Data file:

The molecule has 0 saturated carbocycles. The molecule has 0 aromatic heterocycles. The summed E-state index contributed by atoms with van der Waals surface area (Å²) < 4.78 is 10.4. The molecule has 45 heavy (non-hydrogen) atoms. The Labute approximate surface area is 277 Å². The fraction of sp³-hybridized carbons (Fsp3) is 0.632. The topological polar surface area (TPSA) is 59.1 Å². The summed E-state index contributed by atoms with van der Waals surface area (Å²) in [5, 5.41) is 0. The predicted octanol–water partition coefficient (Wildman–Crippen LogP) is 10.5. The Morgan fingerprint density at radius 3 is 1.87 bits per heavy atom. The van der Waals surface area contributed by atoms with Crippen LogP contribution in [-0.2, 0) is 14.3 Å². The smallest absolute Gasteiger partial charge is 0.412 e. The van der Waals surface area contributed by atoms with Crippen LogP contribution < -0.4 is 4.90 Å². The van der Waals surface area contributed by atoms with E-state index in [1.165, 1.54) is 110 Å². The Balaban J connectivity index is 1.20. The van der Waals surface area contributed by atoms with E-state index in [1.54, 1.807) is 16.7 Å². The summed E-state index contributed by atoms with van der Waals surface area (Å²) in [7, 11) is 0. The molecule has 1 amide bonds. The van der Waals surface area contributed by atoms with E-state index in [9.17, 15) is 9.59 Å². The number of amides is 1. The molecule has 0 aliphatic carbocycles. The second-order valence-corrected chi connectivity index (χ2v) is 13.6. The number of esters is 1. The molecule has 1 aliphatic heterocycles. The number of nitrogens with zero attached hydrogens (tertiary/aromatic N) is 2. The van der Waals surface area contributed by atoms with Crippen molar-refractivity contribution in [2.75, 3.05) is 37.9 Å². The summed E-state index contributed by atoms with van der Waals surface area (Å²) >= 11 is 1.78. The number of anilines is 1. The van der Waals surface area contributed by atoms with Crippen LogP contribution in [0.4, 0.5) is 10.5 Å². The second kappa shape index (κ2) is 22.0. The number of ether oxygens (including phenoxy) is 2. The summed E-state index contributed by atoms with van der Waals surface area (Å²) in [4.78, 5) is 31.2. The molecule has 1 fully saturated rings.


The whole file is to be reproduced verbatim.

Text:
The molecule has 0 saturated carbocycles. The molecule has 0 aromatic heterocycles. The summed E-state index contributed by atoms with van der Waals surface area (Å²) < 4.78 is 10.4. The molecule has 45 heavy (non-hydrogen) atoms. The Labute approximate surface area is 277 Å². The fraction of sp³-hybridized carbons (Fsp3) is 0.632. The topological polar surface area (TPSA) is 59.1 Å². The summed E-state index contributed by atoms with van der Waals surface area (Å²) in [5, 5.41) is 0. The predicted octanol–water partition coefficient (Wildman–Crippen LogP) is 10.5. The Morgan fingerprint density at radius 3 is 1.87 bits per heavy atom. The van der Waals surface area contributed by atoms with Crippen LogP contribution in [-0.2, 0) is 14.3 Å². The smallest absolute Gasteiger partial charge is 0.412 e. The van der Waals surface area contributed by atoms with Crippen LogP contribution < -0.4 is 4.90 Å². The van der Waals surface area contributed by atoms with E-state index in [1.165, 1.54) is 110 Å². The Balaban J connectivity index is 1.20. The van der Waals surface area contributed by atoms with E-state index in [1.54, 1.807) is 16.7 Å². The summed E-state index contributed by atoms with van der Waals surface area (Å²) in [7, 11) is 0. The molecule has 1 amide bonds. The van der Waals surface area contributed by atoms with E-state index in [9.17, 15) is 9.59 Å². The number of amides is 1. The molecule has 0 aliphatic carbocycles. The second-order valence-corrected chi connectivity index (χ2v) is 13.6. The number of esters is 1. The molecule has 1 aliphatic heterocycles. The number of nitrogens with zero attached hydrogens (tertiary/aromatic N) is 2. The van der Waals surface area contributed by atoms with Crippen molar-refractivity contribution in [2.75, 3.05) is 37.9 Å². The summed E-state index contributed by atoms with van der Waals surface area (Å²) >= 11 is 1.78. The number of anilines is 1. The van der Waals surface area contributed by atoms with Crippen LogP contribution in [0.4, 0.5) is 10.5 Å². The second kappa shape index (κ2) is 22.0. The number of ether oxygens (including phenoxy) is 2. The summed E-state index contributed by atoms with van der Waals surface area (Å²) in [4.78, 5) is 31.2. The molecule has 1 fully saturated rings.